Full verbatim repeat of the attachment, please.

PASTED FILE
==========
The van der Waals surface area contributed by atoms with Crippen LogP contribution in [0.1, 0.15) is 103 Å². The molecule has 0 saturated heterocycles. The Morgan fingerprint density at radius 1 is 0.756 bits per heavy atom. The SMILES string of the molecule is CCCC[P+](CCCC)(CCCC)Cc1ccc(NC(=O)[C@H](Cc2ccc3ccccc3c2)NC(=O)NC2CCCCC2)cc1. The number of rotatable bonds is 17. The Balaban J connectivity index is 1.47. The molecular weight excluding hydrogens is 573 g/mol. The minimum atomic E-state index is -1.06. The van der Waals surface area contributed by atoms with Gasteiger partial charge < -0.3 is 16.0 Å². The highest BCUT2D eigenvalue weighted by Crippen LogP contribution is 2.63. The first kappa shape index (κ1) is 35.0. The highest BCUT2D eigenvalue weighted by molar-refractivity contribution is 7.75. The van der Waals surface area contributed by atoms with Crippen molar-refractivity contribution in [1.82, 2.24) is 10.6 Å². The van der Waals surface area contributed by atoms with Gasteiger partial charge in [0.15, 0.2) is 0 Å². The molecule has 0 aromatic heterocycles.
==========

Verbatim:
The van der Waals surface area contributed by atoms with Crippen LogP contribution in [0.1, 0.15) is 103 Å². The molecule has 0 saturated heterocycles. The Morgan fingerprint density at radius 1 is 0.756 bits per heavy atom. The SMILES string of the molecule is CCCC[P+](CCCC)(CCCC)Cc1ccc(NC(=O)[C@H](Cc2ccc3ccccc3c2)NC(=O)NC2CCCCC2)cc1. The number of rotatable bonds is 17. The Balaban J connectivity index is 1.47. The molecular weight excluding hydrogens is 573 g/mol. The minimum atomic E-state index is -1.06. The van der Waals surface area contributed by atoms with Gasteiger partial charge < -0.3 is 16.0 Å². The highest BCUT2D eigenvalue weighted by Crippen LogP contribution is 2.63. The first kappa shape index (κ1) is 35.0. The highest BCUT2D eigenvalue weighted by molar-refractivity contribution is 7.75. The van der Waals surface area contributed by atoms with Crippen molar-refractivity contribution in [1.82, 2.24) is 10.6 Å². The van der Waals surface area contributed by atoms with Gasteiger partial charge in [0.15, 0.2) is 0 Å². The molecule has 0 aromatic heterocycles.